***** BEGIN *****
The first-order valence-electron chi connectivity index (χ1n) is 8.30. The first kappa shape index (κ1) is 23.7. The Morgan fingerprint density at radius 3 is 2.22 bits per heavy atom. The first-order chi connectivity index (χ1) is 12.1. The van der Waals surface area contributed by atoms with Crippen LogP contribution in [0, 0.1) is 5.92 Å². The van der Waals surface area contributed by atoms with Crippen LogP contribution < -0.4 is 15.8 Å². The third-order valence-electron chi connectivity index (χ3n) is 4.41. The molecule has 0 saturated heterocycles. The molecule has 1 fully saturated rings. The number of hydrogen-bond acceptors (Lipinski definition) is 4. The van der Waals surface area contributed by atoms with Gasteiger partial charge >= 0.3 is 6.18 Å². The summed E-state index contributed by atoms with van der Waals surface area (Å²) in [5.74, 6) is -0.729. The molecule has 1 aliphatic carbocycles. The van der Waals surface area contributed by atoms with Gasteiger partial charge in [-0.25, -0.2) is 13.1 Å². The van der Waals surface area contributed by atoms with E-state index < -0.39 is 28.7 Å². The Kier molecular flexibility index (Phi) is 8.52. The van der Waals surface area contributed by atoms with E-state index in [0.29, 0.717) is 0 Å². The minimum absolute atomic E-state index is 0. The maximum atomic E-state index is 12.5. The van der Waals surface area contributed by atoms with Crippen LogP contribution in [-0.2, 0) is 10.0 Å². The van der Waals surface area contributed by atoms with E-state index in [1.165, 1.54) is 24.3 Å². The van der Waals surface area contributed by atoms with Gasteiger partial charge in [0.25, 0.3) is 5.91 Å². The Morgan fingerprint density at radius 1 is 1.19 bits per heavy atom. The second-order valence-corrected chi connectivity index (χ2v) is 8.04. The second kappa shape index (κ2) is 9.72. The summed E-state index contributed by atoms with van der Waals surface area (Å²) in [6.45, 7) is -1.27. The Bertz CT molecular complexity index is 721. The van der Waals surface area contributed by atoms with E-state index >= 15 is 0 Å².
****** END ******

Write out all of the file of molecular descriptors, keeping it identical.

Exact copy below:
The first-order valence-electron chi connectivity index (χ1n) is 8.30. The first kappa shape index (κ1) is 23.7. The Morgan fingerprint density at radius 3 is 2.22 bits per heavy atom. The first-order chi connectivity index (χ1) is 12.1. The van der Waals surface area contributed by atoms with Crippen LogP contribution in [0, 0.1) is 5.92 Å². The van der Waals surface area contributed by atoms with Crippen LogP contribution < -0.4 is 15.8 Å². The third-order valence-electron chi connectivity index (χ3n) is 4.41. The molecule has 0 saturated heterocycles. The molecule has 1 fully saturated rings. The number of hydrogen-bond acceptors (Lipinski definition) is 4. The van der Waals surface area contributed by atoms with Gasteiger partial charge >= 0.3 is 6.18 Å². The summed E-state index contributed by atoms with van der Waals surface area (Å²) in [5.74, 6) is -0.729. The molecule has 1 aliphatic carbocycles. The van der Waals surface area contributed by atoms with Gasteiger partial charge in [-0.25, -0.2) is 13.1 Å². The van der Waals surface area contributed by atoms with E-state index < -0.39 is 28.7 Å². The Kier molecular flexibility index (Phi) is 8.52. The van der Waals surface area contributed by atoms with E-state index in [0.29, 0.717) is 0 Å². The minimum absolute atomic E-state index is 0. The maximum atomic E-state index is 12.5. The van der Waals surface area contributed by atoms with Crippen LogP contribution in [-0.2, 0) is 10.0 Å². The van der Waals surface area contributed by atoms with E-state index in [1.165, 1.54) is 24.3 Å². The van der Waals surface area contributed by atoms with Gasteiger partial charge in [0.25, 0.3) is 5.91 Å². The Morgan fingerprint density at radius 1 is 1.19 bits per heavy atom. The second-order valence-corrected chi connectivity index (χ2v) is 8.04. The second kappa shape index (κ2) is 9.72. The summed E-state index contributed by atoms with van der Waals surface area (Å²) in [6.45, 7) is -1.27. The Bertz CT molecular complexity index is 721. The van der Waals surface area contributed by atoms with E-state index >= 15 is 0 Å².